26 Nov 2015 | Ellen Thalman

The making of "Climate Chancellor" Angela Merkel

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Angela Merkel's long-standing engagement for emissions cuts has brought Germany's leader the nickname "The Climate Chancellor". Many hope she will do justice to this title at the summit in Paris. This factsheet provides a timeline how she developed this reputation.

1954-1989 Merkel the scientist

Merkel grows up in East Germany, the daughter of a protestant pastor. In 1973 she follows her passion for science and studies physics at the University of Leipzig. Afterwards, she is a researcher at the Central Institute for Physical Chemistry at the Academy of Sciences in Berlin, earning her doctorate in 1986. Entering politics when the Berlin Wall falls in 1989, she quickly rises in the party ranks of the centre-right Christian Democratic Union (CDU) of then-Chancellor Helmut Kohl.

1994-1998 Environment Minister

Merkel is made Federal Environment Minister. In 1995, she presides over the first UN Climate Conference in Berlin, which puts Germany at the forefront of the global movement to cut CO2 emissions.

“Greenhouse gas emissions do not only have to be stabilised, but have to be reduced as quickly as possible,” Merkel wrote in the Frankfurter Allgemeine Sonntagszeitung shortly before the conference started.

Frustrated during negotiations, she breaks down in tears, according to a biographer. After a renewed effort, an agreement is reached - one of her proudest moments. Merkel is also in charge of 1997 negotiations for the Kyoto Protocol, the first and only binding international climate protection treaty to date.

2005-2007 The making of the “Climate Chancellor”

Merkel is elected Chancellor in 2005 as head of a “grand coalition” government of CDU and rival Social Democratic Party (SPD). In 2007, she hosts the World Economic Summit of the G8 industrialised countries. “I have been fighting for climate action for over ten years now and I consider it to be a tough struggle,” Merkel said in an interview a few days before the G8 summit. Asked about the reservations of US President George W. Bush against a 2°C warming limit, she said: “You can be assured that I won’t accept trusted scientific findings such as those by the IPCC to be watered down.”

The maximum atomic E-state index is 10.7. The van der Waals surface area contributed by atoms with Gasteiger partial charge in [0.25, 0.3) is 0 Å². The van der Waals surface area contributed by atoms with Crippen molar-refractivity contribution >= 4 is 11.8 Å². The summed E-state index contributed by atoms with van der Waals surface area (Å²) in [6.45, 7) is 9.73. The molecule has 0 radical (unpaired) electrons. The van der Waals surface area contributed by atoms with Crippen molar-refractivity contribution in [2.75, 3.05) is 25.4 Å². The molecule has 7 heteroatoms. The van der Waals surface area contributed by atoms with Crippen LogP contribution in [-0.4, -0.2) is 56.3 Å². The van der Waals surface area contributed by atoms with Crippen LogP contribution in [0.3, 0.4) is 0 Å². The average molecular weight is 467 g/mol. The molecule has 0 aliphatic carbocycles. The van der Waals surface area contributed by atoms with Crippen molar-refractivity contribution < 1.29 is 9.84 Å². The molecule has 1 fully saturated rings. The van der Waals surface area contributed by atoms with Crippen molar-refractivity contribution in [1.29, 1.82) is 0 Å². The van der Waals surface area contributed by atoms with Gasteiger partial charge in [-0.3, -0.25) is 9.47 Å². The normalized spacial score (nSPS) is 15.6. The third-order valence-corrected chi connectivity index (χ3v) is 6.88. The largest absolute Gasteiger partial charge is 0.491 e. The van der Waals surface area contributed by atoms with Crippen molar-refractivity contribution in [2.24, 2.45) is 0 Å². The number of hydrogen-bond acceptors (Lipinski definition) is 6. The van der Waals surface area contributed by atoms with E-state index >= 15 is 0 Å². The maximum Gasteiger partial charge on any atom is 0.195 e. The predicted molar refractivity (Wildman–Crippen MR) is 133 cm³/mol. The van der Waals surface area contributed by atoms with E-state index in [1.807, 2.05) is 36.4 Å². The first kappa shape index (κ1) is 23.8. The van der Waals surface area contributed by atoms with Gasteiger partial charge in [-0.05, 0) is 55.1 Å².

Eventually, she persuades G8 leaders to accept the science of the Intergovernmental Panel on Climate Change (IPCC), and gets them to agree to the necessity of binding CO2 reduction targets. Merkel also leads the EU to adopt emissions reduction targets. The German press dubs her the “Klimakanzlerin” (Climate Chancellor). 

2009 Defeat in Copenhagen

Merkel has to accept defeat at the Copenhagen UN Climate Conference, where she lobbied hard to get countries to agree to a 25 percent cut in CO2 by 2020. 24 hours before the end of the summit, Merkel appeals to world leaders to find a solution: “If we go home and have to explain why we haven’t accomplished anything, this will be good for those who don’t want to fight climate change, who don’t want to fight poverty, and who don’t want to change their lives. That would be a terrible signal to all who want to secure a good future for the world in the 21st century.”

In the end, countries fail to agree to targets that could cap global warming at 2°C this century. Merkel says climate change can only be fought at a global level. "We all need to help each other, and we all have to be willing to change the way we live." 

2010 Reversing the exit from nuclear

Merkel, now in a coalition with the business-friendly liberal party (FDP), reverses the decision to phase out nuclear energy by 2021 – agreed by the SPD/Green coalition of Chancellor Gerhard Schröder in the early 2000s. Environmentalists had fought against the technology for decades, and Merkel goes so far as to describe Schroeder’s decision as “absolutely wrong.” Merkel believes reconciling the shut-down with demands to reduce dependency on coal for electricity – in order to meet climate targets - would be problematic.

2011 Fukushima turns Merkel against nuclear